Do These Simple Swaps and Improve Your Diet
If you understand the quality calorie concept, it can be a great benefit to your diet and your health. You might even lose weight without actually going on a diet!
This is because the quality calorie concept makes it possible for us to make small, simple food swaps that will improve the quality of our diets for the same or fewer calories.
In order to make meaningful substitutes, you need to inform yourself of the nutritional value of different foods. Understand that vegetables, fresh fruit, beans, nuts, grains, meats, fish (even the oily varieties) and dairy products are all examples of food that’s high in nutrients.
These foods can replace processed meat (that’s high in salt and preservatives), white bread, most store-bought cereals, crackers, and sweet and savory sandwich spreads.
Here are some examples of how you can QC your everyday meals, snacks, and drinks to increase their nutritional value.
- A bowl of chocolate-covered cereal – swap to a wholegrain cereal and add some fresh or dried fruit for sweetness.
- A bowl of cream of chicken soup – swap to lentil and vegetable soup.
- A ham sandwich on white bread with butter – swap to a chicken and salad sandwich on wholegrain bread.
- Fried egg, bacon and tomato sauce on a white roll – swap to poached egg with sardines and sliced, fresh tomato on a whole wheat roll.
- White toast with butter and jam – swap to whole wheat bread with peanut butter.
More ideas for your morning toast include mashed avocado, with or without cottage cheese, low-fat cream cheese with a sliced banana and a few nuts, baked beans with some grated cheese or mushrooms cooked in a little rapeseed oil.
- In the place of syrup or chocolate sauce on your morning pancakes, try fresh berries or other fresh fruit with a drizzle of honey. You can also add nuts.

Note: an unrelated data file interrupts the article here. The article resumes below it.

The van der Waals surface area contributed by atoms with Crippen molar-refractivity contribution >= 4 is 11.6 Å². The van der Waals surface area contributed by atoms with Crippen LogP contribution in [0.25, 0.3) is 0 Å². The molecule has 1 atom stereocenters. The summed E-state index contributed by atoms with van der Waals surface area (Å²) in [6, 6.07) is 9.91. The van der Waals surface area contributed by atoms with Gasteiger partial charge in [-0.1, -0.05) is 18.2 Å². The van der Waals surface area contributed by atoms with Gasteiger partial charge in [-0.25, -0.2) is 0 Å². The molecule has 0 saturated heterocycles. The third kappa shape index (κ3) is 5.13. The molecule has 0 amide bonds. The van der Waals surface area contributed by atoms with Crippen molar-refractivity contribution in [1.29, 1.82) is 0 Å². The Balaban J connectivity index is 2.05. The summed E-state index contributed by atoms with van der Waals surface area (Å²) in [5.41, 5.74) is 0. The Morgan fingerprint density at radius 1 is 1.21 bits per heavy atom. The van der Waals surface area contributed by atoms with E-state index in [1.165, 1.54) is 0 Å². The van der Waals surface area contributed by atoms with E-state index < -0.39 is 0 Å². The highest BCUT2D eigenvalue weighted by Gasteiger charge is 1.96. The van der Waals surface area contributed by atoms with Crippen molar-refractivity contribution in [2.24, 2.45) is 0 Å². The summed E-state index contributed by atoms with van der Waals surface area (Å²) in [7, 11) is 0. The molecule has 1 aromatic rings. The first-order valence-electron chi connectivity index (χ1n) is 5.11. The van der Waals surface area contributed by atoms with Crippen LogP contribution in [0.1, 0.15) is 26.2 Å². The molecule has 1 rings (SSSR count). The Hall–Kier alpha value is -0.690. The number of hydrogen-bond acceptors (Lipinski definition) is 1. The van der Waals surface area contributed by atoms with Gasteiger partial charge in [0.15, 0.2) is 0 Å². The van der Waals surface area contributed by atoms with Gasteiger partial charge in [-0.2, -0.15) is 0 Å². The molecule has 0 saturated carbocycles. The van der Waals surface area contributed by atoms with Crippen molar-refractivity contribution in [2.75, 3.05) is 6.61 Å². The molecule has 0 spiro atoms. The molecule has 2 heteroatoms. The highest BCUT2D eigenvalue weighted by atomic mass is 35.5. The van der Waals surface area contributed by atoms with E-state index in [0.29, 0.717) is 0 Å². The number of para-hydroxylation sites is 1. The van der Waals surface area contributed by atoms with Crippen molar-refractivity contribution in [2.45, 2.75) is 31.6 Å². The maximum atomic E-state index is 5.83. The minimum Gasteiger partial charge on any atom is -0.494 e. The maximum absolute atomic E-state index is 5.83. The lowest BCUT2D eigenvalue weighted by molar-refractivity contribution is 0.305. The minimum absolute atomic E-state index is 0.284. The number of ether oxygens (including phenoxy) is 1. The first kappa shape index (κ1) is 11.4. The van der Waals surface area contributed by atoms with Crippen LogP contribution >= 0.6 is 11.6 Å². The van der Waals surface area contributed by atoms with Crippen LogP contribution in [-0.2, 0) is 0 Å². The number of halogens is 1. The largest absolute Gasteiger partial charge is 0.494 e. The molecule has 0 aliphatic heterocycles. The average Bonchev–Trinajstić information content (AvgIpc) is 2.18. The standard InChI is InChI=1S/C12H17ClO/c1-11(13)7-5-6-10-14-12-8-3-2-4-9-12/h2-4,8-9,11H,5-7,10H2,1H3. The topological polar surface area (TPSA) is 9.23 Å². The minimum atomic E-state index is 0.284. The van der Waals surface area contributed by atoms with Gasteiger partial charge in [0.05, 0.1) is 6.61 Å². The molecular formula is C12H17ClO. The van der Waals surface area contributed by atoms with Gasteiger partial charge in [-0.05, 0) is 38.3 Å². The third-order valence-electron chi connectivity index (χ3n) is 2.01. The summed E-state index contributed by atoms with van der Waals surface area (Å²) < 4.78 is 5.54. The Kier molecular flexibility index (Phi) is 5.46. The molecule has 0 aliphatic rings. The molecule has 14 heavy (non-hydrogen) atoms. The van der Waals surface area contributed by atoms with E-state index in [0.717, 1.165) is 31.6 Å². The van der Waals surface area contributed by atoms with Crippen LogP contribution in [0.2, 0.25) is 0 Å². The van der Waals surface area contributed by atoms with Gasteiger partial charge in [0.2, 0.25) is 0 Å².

- Your must-have mid-afternoon chocolate bar – replace with a few cubes of dark chocolate, a small portion of nuts, two rice cakes, and nut butter or malt loaf and unsaturated spread. A few pieces of dried fruit and some seeds will also do the trick.
- Replace low-fat fruit yogurt with plain yogurt and fresh fruit – much nicer!
- Pizza – don’t have a whole pizza. Have a few slices and make up the rest of the meal with a filling salad. Pizza and salad go great together. Make the salad filling by adding chicken breast, tuna, avocado or cheese. Add lots of leaves and raw vegetables for fiber and to fill you up.
- Replace fizzy drinks with fresh, unsweetened fruit juice. The BNF suggests sticking to 150 ml of juice per day. You can also make your own milkshakes with low-fat milk and fresh fruit or berries. Sweeten with a bit of honey and flavor with spices like ginger or cinnamon.
When you QC your meals, the BNF suggests thinking in terms of:
- Whole wheat or high fiber
- Adding plenty of vegetables
- Healthier cooking options: consider steaming fish and vegetables; less deep-fried food; less battered and less salt
- Tomato and vegetable-based sauces rather than creamy sauces
- Lean meat, chicken, fish or shellfish instead of processed meats